An Iterative Graph Expansion Approach for the Scheduling and Routing of Airplanes

A tourism company that offers fly-in safaris is faced with the challenge to route and schedule its fleet of airplanes in an optimal way. Over the course of a given time horizon several groups of tourists have to be picked up at airports and flown to their destinations within a certain time-window. Furthermore the number of available seats, the consumption of fuel, the maximal takeoff weight, and restrictions on the detour of the individual groups have to be taken into account. The task of optimally scheduling the airplanes and tour groups belongs to the class of vehicle routing problems with pickup and delivery and time-windows. A flow-over-flow formulation on the time expanded graph of the airports was used in the literature in order to model this problem as a mixed integer linear program. Most of the benchmark problems however could not be solved within a time limit of three hours, which was overcome by formulating the problem for a simplified (time-free) graph and the use of an incumbent callback to check for feasibility in the original graph. While this approach led to very good results for instances, where few time-free solutions were infeasible for the original problem, some instances remained unsolved. In order to overcome this problem we derive two new exact formulations that include time as variables. Although these formulations by themselves are not better than the approach from the literature, they allow for an effective construction of graphs which can be interpreted as intermediate graphs between the graph of airports and the expanded graph with vertices for each visit. Using similar relaxation techniques to the time-free approach and constructing these graphs based on solutions of the relaxations guarantees that only critical airports are expanded. A computational study was performed in order to compare the new formulations to the methods from the literature. Within a time limit of 3 hours the new approach was able to find proven optimal solutions for all previously unsolved benchmark instances. Furthermore the average computation time of all benchmark instances was reduced by 90 percent.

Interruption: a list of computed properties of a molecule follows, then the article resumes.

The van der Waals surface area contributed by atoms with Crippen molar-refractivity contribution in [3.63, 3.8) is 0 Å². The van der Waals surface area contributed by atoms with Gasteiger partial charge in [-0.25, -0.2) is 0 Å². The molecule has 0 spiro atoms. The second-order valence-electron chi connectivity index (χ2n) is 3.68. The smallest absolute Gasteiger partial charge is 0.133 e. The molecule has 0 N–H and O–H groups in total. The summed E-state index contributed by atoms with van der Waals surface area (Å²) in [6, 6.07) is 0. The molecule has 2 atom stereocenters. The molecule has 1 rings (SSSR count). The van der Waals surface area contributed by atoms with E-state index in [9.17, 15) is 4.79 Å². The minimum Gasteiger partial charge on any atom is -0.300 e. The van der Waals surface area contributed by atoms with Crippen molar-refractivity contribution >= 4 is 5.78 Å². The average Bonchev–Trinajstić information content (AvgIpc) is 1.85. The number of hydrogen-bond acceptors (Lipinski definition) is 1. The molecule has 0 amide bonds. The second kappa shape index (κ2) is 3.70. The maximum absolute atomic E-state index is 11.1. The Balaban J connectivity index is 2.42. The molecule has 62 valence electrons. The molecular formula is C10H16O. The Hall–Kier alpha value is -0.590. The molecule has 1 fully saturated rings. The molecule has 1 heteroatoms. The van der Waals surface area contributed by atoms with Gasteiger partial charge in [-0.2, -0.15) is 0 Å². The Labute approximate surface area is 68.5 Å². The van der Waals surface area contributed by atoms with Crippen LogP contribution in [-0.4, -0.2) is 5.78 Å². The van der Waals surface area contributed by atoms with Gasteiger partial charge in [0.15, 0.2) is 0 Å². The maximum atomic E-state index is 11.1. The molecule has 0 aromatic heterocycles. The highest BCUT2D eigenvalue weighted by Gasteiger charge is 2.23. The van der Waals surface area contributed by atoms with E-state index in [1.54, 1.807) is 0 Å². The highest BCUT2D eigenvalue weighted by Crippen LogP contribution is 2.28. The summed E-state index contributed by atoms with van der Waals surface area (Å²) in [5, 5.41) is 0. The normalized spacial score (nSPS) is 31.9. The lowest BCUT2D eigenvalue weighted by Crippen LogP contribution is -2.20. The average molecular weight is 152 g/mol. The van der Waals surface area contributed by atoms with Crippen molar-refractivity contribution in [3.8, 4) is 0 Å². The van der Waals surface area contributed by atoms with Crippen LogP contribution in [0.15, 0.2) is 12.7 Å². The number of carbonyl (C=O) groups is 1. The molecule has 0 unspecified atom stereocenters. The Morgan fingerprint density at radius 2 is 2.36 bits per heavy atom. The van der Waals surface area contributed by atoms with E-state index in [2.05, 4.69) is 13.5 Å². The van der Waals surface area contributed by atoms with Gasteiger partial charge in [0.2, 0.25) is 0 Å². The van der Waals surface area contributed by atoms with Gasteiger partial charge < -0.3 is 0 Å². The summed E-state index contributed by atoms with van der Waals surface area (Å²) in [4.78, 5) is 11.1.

Cottbus Mathematical Preprints COMP#3 (2019)



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